by Twm Owen
A plan to honour Rugby League greats from Cardiff is being put together by the city’s council which also hopes official recognition for talents such as Billy Boston will celebrate the capital’s diversity.
Before Rugby Union allowed the payment of players in 1995 many Welshmen were forced to head to the north of England and the 13 man code in order to be paid for their talents on the rugby pitch.
Among those to head north from Cardiff were Billy Boston, who is now 85, and still regarded as a hero at Wigan where a statue of him stands in recognition of his 571 touchdowns in 562 matches a try-scoring record unmatched in either code.
But Boston, a highly regarded teen prodigy when playing with the multi-racial CIACS club in the city’s Tiger Bay docklands was ignored by Cardiff RFC. Other black players from Butetown such as Johnny Freeman and Colin Dixon, who would also go on to great success in League, were also overlooked during the 50s and 60s.
Boston and Dixon’s stories were featured in journalist Carolyn Hitt’s BBC Wales documentary, Codebreakers, first shown in March 2018, which Cardiff council has credited with helping fuel huge interest in the city’s contribution to Rugby League.
Council leader Huw Thomas, who has announced the working group that will try and and find a way to “honour and promote” the city’s League greats, from the 1920s throught to the 1970s, said it is also hoped recognising the League legends will help celebrate the diversity of the Welsh capital.
The councillor said: “As a council we are often approached to see how the outstanding contributions made by so many of our great sportsmen and women might be celebrated. But what became obvious from the ‘Codebreakers’ programme was how the story of rugby league has largely gone unnoticed here, and what’s really fascinating is the social and racial background behind why so many players went ‘North’.
“As we all take stock to consider the Black Lives Matter campaign and examine how Wales’ Black History is reflected in our public spaces, the story of the ‘Codebreakers’ is clearly one that resonates today. Many of these incredible men were Black, and many felt they had to leave Cardiff to get an opportunity in life. They went on to become huge stars and fantastic role models, yet there is no statue or plaque in their hometown to celebrate that.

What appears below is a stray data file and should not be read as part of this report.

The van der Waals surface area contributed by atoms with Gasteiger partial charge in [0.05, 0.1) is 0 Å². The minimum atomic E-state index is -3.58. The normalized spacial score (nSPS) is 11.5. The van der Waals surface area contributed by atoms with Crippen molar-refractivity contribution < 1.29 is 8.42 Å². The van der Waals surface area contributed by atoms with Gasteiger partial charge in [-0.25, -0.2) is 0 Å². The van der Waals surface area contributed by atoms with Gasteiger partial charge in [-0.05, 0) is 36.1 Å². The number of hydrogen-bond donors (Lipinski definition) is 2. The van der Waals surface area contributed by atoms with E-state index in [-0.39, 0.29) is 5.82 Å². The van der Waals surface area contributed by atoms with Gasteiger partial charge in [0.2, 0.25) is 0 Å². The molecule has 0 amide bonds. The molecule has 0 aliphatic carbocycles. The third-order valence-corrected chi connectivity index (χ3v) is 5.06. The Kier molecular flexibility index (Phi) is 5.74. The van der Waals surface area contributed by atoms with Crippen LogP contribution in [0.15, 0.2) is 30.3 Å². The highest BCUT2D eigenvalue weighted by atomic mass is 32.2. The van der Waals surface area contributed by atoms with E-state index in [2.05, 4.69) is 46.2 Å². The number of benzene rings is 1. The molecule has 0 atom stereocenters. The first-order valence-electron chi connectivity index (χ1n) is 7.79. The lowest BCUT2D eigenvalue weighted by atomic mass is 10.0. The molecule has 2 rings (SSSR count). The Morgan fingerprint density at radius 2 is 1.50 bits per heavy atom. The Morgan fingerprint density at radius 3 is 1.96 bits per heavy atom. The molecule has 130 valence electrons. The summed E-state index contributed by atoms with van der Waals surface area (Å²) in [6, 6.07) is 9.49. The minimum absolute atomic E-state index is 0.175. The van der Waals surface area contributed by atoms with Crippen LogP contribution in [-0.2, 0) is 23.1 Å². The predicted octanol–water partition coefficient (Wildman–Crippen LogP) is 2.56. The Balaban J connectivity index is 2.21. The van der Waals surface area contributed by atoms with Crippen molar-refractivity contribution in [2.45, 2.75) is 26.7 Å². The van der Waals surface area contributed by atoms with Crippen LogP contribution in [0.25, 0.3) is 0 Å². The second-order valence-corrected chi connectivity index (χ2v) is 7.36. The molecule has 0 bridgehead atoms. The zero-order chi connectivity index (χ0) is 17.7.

“We want to put that right, and we want to find a way to tell their stories to residents and visitors. Cardiff has always been a multi-cultural city, and that diversity needs to be celebrated. When you look at the achievements of these men it’s a crying shame that their lives aren’t celebrated openly in the city.”
Community leaders from the Cardiff Bay area, Wales Rugby League representatives and other experts will be invited by the council leader to join the group and try to find the best way to use the stories of the ‘Codebreakers’ to inspire future generations and to help to break down barriers, said the council in a statement.
Gareth Kear, chief executive of Wales Rugby League, said: “The Welsh connection with rugby league is incredible and the many great players from Cardiff who have captured the hearts and minds of fans of the sport all across the world is something we feel hasn’t been given the credit it deserves.
“We’d love to see the stories behind these global greats, potentially alongside those of men and women from other sports, brought more into the public domain to demonstrate how sport really can help to break down barriers in society.”
No firm proposals have yet been drawn up and the council has said the group will meet later this year.
The move comes as Kear and Wales Rugby League prepare for next year’s World Cup in England at which both the national men’s team and wheelchair team, that is currently ranked third in the world, will compete.
The men’s side will be based in Preston during the tournament and play the Cook Islands in their group opener at the Leigh Sports Village on October 27.
Wales will also play the fancied Tonga side, at St Helens, Merseyside, on November 1 before a tough final group game, at Doncaster’s Keepmoat Stadium, against Papua New Guinea on November 8.
The Wheelchair side, that will be based in Sheffield, where all their fixtures will be played at the English Institute of Sport, will open against France on November 12 before facing the USA and a home nations grudge match against Scotland over six days.
Lyndon Price, the Wales Wheelchair side’s assistant coach and the South and East Wales Wheelchair Rugby League insport Development Officer, is still hunting new players and has issued a call for those who’d like to play at the World Cup to make themselves known.
Price wants wheelchair athletes of any sport to get in touch with him on 07957 949224 or email firstname.lastname@example.org.